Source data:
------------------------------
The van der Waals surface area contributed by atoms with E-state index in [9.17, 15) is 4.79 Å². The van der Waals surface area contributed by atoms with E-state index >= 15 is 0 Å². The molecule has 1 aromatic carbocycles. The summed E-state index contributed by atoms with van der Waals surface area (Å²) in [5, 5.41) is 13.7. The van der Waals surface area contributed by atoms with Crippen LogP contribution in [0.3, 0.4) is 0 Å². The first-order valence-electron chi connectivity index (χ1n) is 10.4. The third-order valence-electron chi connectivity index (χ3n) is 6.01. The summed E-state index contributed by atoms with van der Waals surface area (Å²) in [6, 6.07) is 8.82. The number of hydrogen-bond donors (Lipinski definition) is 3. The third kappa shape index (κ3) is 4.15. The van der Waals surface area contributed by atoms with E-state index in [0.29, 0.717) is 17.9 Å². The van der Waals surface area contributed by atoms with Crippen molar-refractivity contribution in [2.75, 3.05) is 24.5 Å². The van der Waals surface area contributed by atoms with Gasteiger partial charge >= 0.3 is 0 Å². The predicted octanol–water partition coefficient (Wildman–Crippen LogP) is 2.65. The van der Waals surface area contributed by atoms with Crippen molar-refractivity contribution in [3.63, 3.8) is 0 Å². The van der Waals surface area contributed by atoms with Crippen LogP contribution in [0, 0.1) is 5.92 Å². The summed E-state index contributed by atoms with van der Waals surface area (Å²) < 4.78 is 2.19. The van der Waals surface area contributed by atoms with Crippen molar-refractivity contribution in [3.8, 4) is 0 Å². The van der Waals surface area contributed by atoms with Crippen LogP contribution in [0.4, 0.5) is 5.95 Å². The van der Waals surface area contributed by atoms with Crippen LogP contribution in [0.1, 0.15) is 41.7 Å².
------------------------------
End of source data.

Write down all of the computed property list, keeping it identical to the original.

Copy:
The van der Waals surface area contributed by atoms with E-state index in [9.17, 15) is 4.79 Å². The van der Waals surface area contributed by atoms with E-state index >= 15 is 0 Å². The molecule has 1 aromatic carbocycles. The summed E-state index contributed by atoms with van der Waals surface area (Å²) in [5, 5.41) is 13.7. The van der Waals surface area contributed by atoms with Crippen LogP contribution in [0.3, 0.4) is 0 Å². The first-order valence-electron chi connectivity index (χ1n) is 10.4. The third-order valence-electron chi connectivity index (χ3n) is 6.01. The summed E-state index contributed by atoms with van der Waals surface area (Å²) in [6, 6.07) is 8.82. The number of hydrogen-bond donors (Lipinski definition) is 3. The third kappa shape index (κ3) is 4.15. The van der Waals surface area contributed by atoms with E-state index in [0.29, 0.717) is 17.9 Å². The van der Waals surface area contributed by atoms with Crippen molar-refractivity contribution in [2.75, 3.05) is 24.5 Å². The van der Waals surface area contributed by atoms with Gasteiger partial charge >= 0.3 is 0 Å². The predicted octanol–water partition coefficient (Wildman–Crippen LogP) is 2.65. The van der Waals surface area contributed by atoms with Crippen molar-refractivity contribution in [3.63, 3.8) is 0 Å². The van der Waals surface area contributed by atoms with Crippen LogP contribution in [0, 0.1) is 5.92 Å². The summed E-state index contributed by atoms with van der Waals surface area (Å²) < 4.78 is 2.19. The van der Waals surface area contributed by atoms with Crippen molar-refractivity contribution in [3.8, 4) is 0 Å². The van der Waals surface area contributed by atoms with Crippen LogP contribution in [0.4, 0.5) is 5.95 Å². The van der Waals surface area contributed by atoms with Crippen LogP contribution in [0.1, 0.15) is 41.7 Å².